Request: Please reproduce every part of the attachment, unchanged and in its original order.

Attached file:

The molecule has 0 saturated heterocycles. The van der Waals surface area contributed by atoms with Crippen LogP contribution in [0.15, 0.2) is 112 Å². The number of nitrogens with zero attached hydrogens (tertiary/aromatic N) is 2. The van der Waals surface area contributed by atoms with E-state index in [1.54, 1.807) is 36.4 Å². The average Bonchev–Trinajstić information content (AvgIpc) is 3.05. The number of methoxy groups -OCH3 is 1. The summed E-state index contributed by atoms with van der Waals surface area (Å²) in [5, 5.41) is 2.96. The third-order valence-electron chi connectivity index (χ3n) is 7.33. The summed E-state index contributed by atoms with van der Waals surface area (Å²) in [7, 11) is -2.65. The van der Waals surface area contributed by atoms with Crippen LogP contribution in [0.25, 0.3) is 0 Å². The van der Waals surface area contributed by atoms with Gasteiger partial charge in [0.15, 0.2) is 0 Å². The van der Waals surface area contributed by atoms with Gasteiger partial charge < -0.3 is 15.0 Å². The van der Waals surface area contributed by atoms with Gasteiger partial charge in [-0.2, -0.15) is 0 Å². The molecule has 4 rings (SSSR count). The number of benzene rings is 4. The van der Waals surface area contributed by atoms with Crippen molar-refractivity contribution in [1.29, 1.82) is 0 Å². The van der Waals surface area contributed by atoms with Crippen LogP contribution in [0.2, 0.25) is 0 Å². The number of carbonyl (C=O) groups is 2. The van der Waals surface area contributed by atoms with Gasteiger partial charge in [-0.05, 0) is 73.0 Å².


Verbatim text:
The molecule has 0 saturated heterocycles. The van der Waals surface area contributed by atoms with Crippen LogP contribution in [0.15, 0.2) is 112 Å². The number of nitrogens with zero attached hydrogens (tertiary/aromatic N) is 2. The van der Waals surface area contributed by atoms with E-state index in [1.54, 1.807) is 36.4 Å². The average Bonchev–Trinajstić information content (AvgIpc) is 3.05. The number of methoxy groups -OCH3 is 1. The summed E-state index contributed by atoms with van der Waals surface area (Å²) in [5, 5.41) is 2.96. The third-order valence-electron chi connectivity index (χ3n) is 7.33. The summed E-state index contributed by atoms with van der Waals surface area (Å²) in [7, 11) is -2.65. The van der Waals surface area contributed by atoms with Crippen LogP contribution in [0.25, 0.3) is 0 Å². The van der Waals surface area contributed by atoms with Gasteiger partial charge in [0.15, 0.2) is 0 Å². The van der Waals surface area contributed by atoms with Gasteiger partial charge < -0.3 is 15.0 Å². The van der Waals surface area contributed by atoms with Gasteiger partial charge in [-0.2, -0.15) is 0 Å². The molecule has 4 rings (SSSR count). The number of benzene rings is 4. The van der Waals surface area contributed by atoms with Crippen molar-refractivity contribution in [1.29, 1.82) is 0 Å². The van der Waals surface area contributed by atoms with Crippen LogP contribution in [0.2, 0.25) is 0 Å². The number of carbonyl (C=O) groups is 2. The van der Waals surface area contributed by atoms with Gasteiger partial charge in [-0.05, 0) is 73.0 Å².